I used to hate yogurt. I knew that I was supposed to like it and it was healthy and had the great digestive benefits and all that jazz, but I couldn’t swallow the texture. About two years ago though, for health reasons, I had no choice but to incorporate yogurt into my daily diet. I couldn’t eat lactose, but I learned that I could ferment homemade yogurt for 24 hours, breaking down all the lactose. Making yogurt became part of my weekly routine, and as I’ve mentioned before, I use it for everything from smoothies to salad dressing. Today I wanted to show you how to make yogurt at home – it’s easy to do and another of those fun domestic-y projects that I love.
Yogurt is made by heating milk to the scalding point (nonfat, whole, 1%, powdered) in order to kill any bacteria, subsequently cooling it off, then adding yogurt starter to the cooled milk, and finally bringing the mixture back up to a warm temperature for an extended period of time to grow the “good” bacteria and thicken the mixture. The supply/ingredient list is pretty small. You will need:
- pan/pot to heat the milk on the stovetop
- 1 Tablespoon of yogurt
- yogurt maker or homemade contraption to keep yogurt at a warm/consistent temperature (there are options all over the internet for this)
- measuring cup with pour spout (optional)
Okay! Let’s get going. First, you will measure out the amount of milk desired. This should be equal to the volume available in the yogurt maker. So, if you’re using a yogurt maker with 6 – 8-ounch jars, you’ll measure out 48 ounces of milk. If you’re going to make your yogurt in a single quart-size jar, you’ll need one quart of milk. Make sense?
Pour the milk into a dry, clean pan and place it on the stovetop. We’re going to heat the milk over MEDIUM heat just until it simmers and reaches about 185-190 degrees Farenheit. The purpose of this is to sterilize any bacteria in the milk. Clip a thermometer on the side of the pot and monitor the milk carefully. Do NOT burn the milk. I don’t typically stir the milk, but it heats quickly, and I have had the unfortunate experience of the milk boiling over – it is a nightmare to clean burned milk off a stove top – take it from me!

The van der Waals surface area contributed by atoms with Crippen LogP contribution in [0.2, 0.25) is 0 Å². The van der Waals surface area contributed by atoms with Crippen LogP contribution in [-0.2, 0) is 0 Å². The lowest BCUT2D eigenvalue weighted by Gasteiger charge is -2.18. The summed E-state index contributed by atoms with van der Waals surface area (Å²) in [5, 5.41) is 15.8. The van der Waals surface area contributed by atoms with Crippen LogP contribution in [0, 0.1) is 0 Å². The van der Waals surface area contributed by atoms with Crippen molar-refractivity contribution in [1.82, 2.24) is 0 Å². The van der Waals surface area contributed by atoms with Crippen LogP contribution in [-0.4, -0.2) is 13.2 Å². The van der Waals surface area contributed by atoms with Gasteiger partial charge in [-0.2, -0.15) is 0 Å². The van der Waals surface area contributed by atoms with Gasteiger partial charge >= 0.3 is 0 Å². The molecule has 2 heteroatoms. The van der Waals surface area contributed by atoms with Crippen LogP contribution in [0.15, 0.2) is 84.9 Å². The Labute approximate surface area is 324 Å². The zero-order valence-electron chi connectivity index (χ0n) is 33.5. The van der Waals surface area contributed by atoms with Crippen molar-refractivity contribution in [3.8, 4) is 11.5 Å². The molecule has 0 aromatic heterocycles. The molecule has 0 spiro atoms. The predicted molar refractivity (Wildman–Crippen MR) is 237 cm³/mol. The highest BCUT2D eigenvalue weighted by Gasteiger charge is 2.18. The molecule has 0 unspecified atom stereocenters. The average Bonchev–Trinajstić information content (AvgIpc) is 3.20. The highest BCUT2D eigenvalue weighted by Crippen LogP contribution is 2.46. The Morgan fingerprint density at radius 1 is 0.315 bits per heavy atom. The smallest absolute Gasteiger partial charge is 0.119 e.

As soon as your milk hits that simmering point, turn the heat off – it’s time to cool the milk. The reason why we cool the milk is so that, when we add the yogurt starter, the heat does not kill the good bacteria we’re adding! The quickest way that I’ve found to cool the milk is to fill a slightly larger saucepan with ice water and place the pot with the hot milk right into it. BE CAREFUL that not a single drop of water gets into your milk mixture!! This will change the texture of the finished yogurt. Cooling the milk using this ice bath method takes maybe about 10 minutes. Check the thermometer frequently and swirl the warm milk every now and then to redistribute the remaining heat. When the thermometer reaches 90-100 degrees, you’re ready to move to the next step.
Add the yogurt starter: I use Fage yogurt because I like the taste and because it contains the particular bacteria strains that are most healthy for me and my health issues. I stay away from yogurts with any bifidus strains. Note that the yogurt starter that you use will effect the flavor of your finished yogurt. So, you just need a spoonful of yogurt starter to add to the cooled milk mixture, no need to measure, you don’t need much (and probably not nearly as much as my picture here). I whisk the starter into the milk because I think it’s the easiest way to thoroughly mix it in.